My Travels To Exotic Tan-Tan, Morocco


Dr. Ken Kamler, microsurgeon 
and extreme explorer standing 
alongside myself and a portrait of His Royal Majesty King Mohammed VI, our gracious host at Tan Tan a few weeks ago. (Photos by Robert Hemm)

There’s something about traveling to exotic lands that gives you an appreciation for how big the world really is. One of my fondest experiences involved traveling to Morocco for the annual Moussem of Tan-Tan, an annual event where 35 nomadic desert tribes and roughly 30 to 45 thousand people — including Berbers and Bedouin — gather for a week-long celebration of Hassani culture while buying, selling and exchanging food. There are also numerous competitions, including horse and camel contests that are part of a more widespread cultural exchange.

This was my second time in North Africa in 18 months. I was fortunate enough to go with a delegation of 16 or 17 of my friends in the Explorers Club. We went on the behest of His Royal Majesty King Mohammed VI. Our guides were Fadel Benyaich, royal advisor to the King, and the dashing Kitin Munoz, the Moroccan Goodwill Ambassador to the United Nations Educational, Scientific and Cultural Organization (UNESCO) and a published author.

Both times that I’ve gone have allowed me to experience rich cultural traditions, whether it was through the goodwill and kindness of the natives or the numerous stories I’ve heard while sharing meals with my fellow explorers. While Tan-Tan is actually a port city, the actual festival is held on its outskirts. From the minute I got off the plane, I was immersed in Moroccan culture when a group of musicians playing native music greeted us with tambourines and drums. Like before, the site of all the tents and people milling about really takes your breath away.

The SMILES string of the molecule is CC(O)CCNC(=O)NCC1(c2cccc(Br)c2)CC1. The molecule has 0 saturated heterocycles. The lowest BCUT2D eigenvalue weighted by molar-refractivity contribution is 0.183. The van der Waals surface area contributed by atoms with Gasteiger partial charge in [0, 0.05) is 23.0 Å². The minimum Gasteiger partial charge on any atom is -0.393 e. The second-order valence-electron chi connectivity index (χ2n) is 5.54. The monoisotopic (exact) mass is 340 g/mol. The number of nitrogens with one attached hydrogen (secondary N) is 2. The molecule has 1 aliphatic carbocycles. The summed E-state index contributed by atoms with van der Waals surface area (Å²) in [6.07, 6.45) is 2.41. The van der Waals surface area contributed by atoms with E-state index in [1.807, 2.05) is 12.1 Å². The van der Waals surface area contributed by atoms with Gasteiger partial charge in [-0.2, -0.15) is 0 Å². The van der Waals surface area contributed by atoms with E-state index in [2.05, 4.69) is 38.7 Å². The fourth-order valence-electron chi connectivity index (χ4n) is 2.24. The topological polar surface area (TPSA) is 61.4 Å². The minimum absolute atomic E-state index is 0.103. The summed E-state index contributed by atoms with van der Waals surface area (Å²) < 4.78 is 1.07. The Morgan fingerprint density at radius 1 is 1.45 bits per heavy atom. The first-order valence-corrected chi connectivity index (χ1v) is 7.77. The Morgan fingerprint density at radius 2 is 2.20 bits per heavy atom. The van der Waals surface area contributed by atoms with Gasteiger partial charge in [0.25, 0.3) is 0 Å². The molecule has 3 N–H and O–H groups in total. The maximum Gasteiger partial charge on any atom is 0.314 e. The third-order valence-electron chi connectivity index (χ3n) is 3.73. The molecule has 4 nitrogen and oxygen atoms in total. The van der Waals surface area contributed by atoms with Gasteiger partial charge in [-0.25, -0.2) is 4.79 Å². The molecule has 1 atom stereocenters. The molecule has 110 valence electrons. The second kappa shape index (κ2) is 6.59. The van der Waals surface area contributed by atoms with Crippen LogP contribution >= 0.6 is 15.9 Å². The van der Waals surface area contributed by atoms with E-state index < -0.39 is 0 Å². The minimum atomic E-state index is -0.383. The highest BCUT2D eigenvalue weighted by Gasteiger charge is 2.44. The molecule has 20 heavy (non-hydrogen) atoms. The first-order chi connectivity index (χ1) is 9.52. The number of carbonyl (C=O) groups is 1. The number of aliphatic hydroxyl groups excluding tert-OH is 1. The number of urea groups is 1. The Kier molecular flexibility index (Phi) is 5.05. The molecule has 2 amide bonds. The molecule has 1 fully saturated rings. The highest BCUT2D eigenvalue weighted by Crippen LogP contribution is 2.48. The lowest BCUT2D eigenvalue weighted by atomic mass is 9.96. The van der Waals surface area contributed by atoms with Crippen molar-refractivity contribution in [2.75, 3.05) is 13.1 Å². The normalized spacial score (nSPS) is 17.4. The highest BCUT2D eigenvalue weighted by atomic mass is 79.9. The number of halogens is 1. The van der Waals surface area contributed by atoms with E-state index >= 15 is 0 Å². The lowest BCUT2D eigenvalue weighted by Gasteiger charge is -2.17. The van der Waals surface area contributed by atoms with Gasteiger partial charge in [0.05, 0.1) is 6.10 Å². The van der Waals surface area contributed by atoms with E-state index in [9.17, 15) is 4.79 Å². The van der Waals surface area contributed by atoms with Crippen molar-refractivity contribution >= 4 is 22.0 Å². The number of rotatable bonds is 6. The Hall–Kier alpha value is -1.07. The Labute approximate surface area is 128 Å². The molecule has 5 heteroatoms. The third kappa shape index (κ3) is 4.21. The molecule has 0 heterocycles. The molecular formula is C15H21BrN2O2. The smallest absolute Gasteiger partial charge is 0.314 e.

While I was in Morocco, I managed to meet a few locals and 
their four-footed friends.

If that wasn’t enough, my fellow explorers, including Alan Nichols, president of the Explorers Club and Dr. Kenneth Kamler, kept things interesting at mealtimes with stories from their travels around the world. Dr. Kamler in particular had no lack of tales given the fact that he’s climbed Mount Everest twice and ventured undersea four times. His is a story that will be revisited in a future column.

Even though tents served as our sleeping quarters, it really felt like we were sleeping under the stars. At night, the sky lights up over a nearby body of water that makes it feel like you’re under a dome like Jim Carrey’s character in The Truman Show. During the day, the surroundings were no less breathtaking, from the beautiful wares for sale throughout the festival to the colorfully dressed nomadic horsemen racing against each other, stopping long enough to periodically shoot their long rifles into the air. Like the experience I had at the airport, the music was very exotic sounding. It was the perfect soundtrack for this mini tent city that crackled with different sights, smells and sounds, reminding me of a scene from Lawrence of Arabia.

To get a feel for what the Moussem of Tan-Tan is like, I highly recommend you find a copy of Kitin’s book The Moussem of Tan Tan: Masterpiece of the Oral and Intangible Heritage of Humanity. The pictures alone are worth the effort, and will give you an idea of how I felt while getting in touch with my inner Indiana Jones.